This month we bring you three easy walks that give you the chance to get you out into the fresh air. They are all within 15 minutes from Manilva so you can try them at short notice and they traverse different landscapes. You will not need boots for any of these walks. The first is not actually on a boardwalk but the title sounds good.
How to get there: Take the A383 out of La Linea towards the A7 at Alcaidesa. Just before the major junction with the A7 you will see a sign directing you to Mirador Higuerion. Take the slip road and park in the car park.
Distance: 2 kilometres there and back.
The well marked broad path, slightly inclined, starts at the back of the car park and immediately takes you into the garigue. The difference between maquis and garigue is the height of the foliage, maquis is over waist height and garigue is less than that. For the first part of this walk the garigue is less than waist height which is great since all the impenetrable, to humans anyway, foliage receives enough light to be really diverse.
In a few square metres you will see Spanish gorse and broom covered in yellow flowers, the ubiquitous dwarf fan palm, bright pink bell heathers, lavender, white rock roses, deep blue anchusa, thistles, asters and various members of the marigold family in an exuberant display of colour. Studded amongst the shrubs are wild olive trees. The yellows particularly are iridescent in sunshine. Clearly heard and occasionally spotted flitting between one bush and another is a whole range of birds, chaffinch, bullfinch, warblers and wagtails. You have to be very quick to positively identify any at all.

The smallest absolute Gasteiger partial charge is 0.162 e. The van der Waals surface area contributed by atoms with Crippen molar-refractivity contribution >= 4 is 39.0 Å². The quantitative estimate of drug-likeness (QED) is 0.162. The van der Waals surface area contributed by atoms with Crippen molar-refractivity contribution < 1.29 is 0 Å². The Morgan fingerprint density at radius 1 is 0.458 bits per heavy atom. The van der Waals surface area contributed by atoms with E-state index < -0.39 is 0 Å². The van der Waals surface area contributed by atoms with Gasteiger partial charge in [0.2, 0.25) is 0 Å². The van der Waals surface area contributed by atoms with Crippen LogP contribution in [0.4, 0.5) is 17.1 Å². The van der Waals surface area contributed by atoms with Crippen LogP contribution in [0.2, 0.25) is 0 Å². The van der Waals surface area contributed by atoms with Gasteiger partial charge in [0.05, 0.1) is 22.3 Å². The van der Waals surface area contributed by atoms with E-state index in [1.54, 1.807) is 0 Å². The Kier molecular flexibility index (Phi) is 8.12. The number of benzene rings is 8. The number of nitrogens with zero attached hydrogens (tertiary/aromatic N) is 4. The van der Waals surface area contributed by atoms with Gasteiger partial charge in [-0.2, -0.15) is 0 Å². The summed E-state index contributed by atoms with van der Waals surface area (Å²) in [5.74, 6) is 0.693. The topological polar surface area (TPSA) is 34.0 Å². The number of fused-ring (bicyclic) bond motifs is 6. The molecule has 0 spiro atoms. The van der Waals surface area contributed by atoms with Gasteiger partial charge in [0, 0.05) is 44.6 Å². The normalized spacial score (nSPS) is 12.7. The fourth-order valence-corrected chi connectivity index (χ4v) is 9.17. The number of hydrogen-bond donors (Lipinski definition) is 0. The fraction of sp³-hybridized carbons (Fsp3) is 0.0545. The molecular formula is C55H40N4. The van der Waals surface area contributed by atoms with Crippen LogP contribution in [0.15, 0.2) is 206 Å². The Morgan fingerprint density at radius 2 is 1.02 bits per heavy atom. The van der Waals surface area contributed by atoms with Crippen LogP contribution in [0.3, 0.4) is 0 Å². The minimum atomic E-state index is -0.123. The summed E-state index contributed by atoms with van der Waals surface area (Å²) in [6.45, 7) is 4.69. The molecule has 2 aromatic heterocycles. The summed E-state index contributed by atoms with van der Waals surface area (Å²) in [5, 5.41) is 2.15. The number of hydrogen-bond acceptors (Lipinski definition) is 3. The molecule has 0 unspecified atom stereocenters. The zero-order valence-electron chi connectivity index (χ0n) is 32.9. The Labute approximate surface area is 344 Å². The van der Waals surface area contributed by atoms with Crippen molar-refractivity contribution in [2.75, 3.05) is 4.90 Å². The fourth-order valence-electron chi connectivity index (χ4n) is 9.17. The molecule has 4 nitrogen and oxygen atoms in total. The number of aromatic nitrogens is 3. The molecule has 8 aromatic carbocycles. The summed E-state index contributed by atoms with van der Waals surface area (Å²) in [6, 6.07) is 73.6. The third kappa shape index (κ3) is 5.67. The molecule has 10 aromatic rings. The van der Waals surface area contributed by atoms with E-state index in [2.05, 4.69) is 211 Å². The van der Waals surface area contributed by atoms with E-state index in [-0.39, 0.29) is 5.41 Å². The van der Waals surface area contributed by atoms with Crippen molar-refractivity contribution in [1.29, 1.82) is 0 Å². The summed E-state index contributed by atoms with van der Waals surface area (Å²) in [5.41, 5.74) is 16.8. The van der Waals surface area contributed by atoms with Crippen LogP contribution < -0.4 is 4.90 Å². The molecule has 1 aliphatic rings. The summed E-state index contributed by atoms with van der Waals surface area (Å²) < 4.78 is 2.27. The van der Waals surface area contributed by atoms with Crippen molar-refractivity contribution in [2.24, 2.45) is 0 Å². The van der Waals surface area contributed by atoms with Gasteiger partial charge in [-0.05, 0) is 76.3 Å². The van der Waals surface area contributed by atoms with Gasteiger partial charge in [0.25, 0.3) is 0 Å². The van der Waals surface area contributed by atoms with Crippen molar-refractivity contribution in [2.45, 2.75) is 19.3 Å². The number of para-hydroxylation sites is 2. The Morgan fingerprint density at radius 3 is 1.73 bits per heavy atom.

In half a kilometre or so the landscape changes again to more open fields populated by cattle. In early December the first calves were just staggering to their feet, disturbed by our passing. After about a kilometre you reach the end of this section of track and turn around to walk back. You will be treated to one of the finest views of Gibraltar in the background framed by sloping garigue covered hills in the foreground.
Distance: 1 kilometre round trip.
From the Calle de Jaime there is a signposted boardwalk running off to the south into the naturally occurring reclaimed sand dunes that form the south western part of the Guadiaro estuary. The whole area is protected and is a haven for waders and warblers. The foliage is typical of that found on established sand dunes, glassworts that will tolerate a salty soil and clumps of marram grass, esparto, sea barley with pale fronds and common reeds with feathery brown flowers. A buckthorn provides a splash of colour with its red flowers. However the most prominent plant here is pampas grass. Native to South America it is an invasive exotic here and the Junta are taking steps to control it without eradicating it altogether.